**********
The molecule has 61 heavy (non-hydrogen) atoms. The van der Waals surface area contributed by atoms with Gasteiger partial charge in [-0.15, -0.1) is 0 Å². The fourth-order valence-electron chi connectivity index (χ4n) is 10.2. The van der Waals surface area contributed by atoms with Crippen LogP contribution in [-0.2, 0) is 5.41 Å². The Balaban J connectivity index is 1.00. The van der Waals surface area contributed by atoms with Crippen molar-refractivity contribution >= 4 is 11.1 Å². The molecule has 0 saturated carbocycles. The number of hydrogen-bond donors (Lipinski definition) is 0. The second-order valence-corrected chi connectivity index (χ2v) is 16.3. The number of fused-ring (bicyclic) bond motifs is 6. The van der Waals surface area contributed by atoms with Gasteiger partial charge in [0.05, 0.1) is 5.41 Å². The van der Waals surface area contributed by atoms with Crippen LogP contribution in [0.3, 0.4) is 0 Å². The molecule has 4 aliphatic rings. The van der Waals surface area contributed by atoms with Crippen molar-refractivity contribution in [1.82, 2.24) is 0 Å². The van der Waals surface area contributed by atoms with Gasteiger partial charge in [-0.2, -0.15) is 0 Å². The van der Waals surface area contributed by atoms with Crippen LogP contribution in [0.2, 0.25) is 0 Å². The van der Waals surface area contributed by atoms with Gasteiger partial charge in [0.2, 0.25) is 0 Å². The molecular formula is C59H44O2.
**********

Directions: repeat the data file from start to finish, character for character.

The molecule has 61 heavy (non-hydrogen) atoms. The van der Waals surface area contributed by atoms with Gasteiger partial charge in [-0.15, -0.1) is 0 Å². The fourth-order valence-electron chi connectivity index (χ4n) is 10.2. The van der Waals surface area contributed by atoms with Crippen LogP contribution in [-0.2, 0) is 5.41 Å². The Balaban J connectivity index is 1.00. The van der Waals surface area contributed by atoms with Crippen molar-refractivity contribution >= 4 is 11.1 Å². The molecule has 0 saturated carbocycles. The number of hydrogen-bond donors (Lipinski definition) is 0. The second-order valence-corrected chi connectivity index (χ2v) is 16.3. The number of fused-ring (bicyclic) bond motifs is 6. The van der Waals surface area contributed by atoms with Gasteiger partial charge in [0.05, 0.1) is 5.41 Å². The van der Waals surface area contributed by atoms with Crippen LogP contribution in [0.3, 0.4) is 0 Å². The molecule has 4 aliphatic rings. The van der Waals surface area contributed by atoms with Crippen molar-refractivity contribution in [1.82, 2.24) is 0 Å². The van der Waals surface area contributed by atoms with Gasteiger partial charge in [-0.2, -0.15) is 0 Å². The van der Waals surface area contributed by atoms with Crippen LogP contribution in [0.2, 0.25) is 0 Å². The van der Waals surface area contributed by atoms with Gasteiger partial charge in [0.2, 0.25) is 0 Å². The molecular formula is C59H44O2.